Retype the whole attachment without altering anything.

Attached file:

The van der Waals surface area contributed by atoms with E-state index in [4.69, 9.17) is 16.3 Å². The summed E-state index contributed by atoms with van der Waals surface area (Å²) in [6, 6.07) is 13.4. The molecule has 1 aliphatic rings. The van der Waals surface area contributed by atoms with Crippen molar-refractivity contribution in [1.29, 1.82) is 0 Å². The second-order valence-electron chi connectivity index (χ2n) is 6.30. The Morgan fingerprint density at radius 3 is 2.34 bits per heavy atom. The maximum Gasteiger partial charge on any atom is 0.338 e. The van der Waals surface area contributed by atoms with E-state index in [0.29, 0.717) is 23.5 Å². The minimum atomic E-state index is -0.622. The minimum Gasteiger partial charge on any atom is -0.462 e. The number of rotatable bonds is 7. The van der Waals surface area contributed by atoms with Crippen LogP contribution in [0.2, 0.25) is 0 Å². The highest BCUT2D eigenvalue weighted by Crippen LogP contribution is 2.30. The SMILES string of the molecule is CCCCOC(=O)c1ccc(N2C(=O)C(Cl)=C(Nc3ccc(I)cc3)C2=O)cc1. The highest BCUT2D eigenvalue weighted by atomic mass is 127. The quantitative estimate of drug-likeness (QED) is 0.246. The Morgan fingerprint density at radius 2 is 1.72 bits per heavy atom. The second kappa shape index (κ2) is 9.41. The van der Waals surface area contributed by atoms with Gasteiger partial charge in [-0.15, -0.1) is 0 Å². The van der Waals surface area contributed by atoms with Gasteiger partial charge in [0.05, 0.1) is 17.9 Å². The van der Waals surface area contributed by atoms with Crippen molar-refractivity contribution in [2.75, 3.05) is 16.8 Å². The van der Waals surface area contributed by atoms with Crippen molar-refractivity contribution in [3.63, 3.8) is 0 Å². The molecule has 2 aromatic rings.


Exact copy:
The van der Waals surface area contributed by atoms with E-state index in [4.69, 9.17) is 16.3 Å². The summed E-state index contributed by atoms with van der Waals surface area (Å²) in [6, 6.07) is 13.4. The molecule has 1 aliphatic rings. The van der Waals surface area contributed by atoms with Crippen molar-refractivity contribution in [1.29, 1.82) is 0 Å². The second-order valence-electron chi connectivity index (χ2n) is 6.30. The Morgan fingerprint density at radius 3 is 2.34 bits per heavy atom. The maximum Gasteiger partial charge on any atom is 0.338 e. The van der Waals surface area contributed by atoms with E-state index in [0.29, 0.717) is 23.5 Å². The minimum atomic E-state index is -0.622. The minimum Gasteiger partial charge on any atom is -0.462 e. The number of rotatable bonds is 7. The van der Waals surface area contributed by atoms with Crippen LogP contribution in [0.2, 0.25) is 0 Å². The highest BCUT2D eigenvalue weighted by Crippen LogP contribution is 2.30. The SMILES string of the molecule is CCCCOC(=O)c1ccc(N2C(=O)C(Cl)=C(Nc3ccc(I)cc3)C2=O)cc1. The highest BCUT2D eigenvalue weighted by atomic mass is 127. The quantitative estimate of drug-likeness (QED) is 0.246. The Morgan fingerprint density at radius 2 is 1.72 bits per heavy atom. The second kappa shape index (κ2) is 9.41. The van der Waals surface area contributed by atoms with Gasteiger partial charge in [-0.15, -0.1) is 0 Å². The van der Waals surface area contributed by atoms with Gasteiger partial charge in [0.05, 0.1) is 17.9 Å². The van der Waals surface area contributed by atoms with Crippen molar-refractivity contribution in [2.75, 3.05) is 16.8 Å². The van der Waals surface area contributed by atoms with Crippen molar-refractivity contribution in [3.63, 3.8) is 0 Å². The molecule has 2 aromatic rings.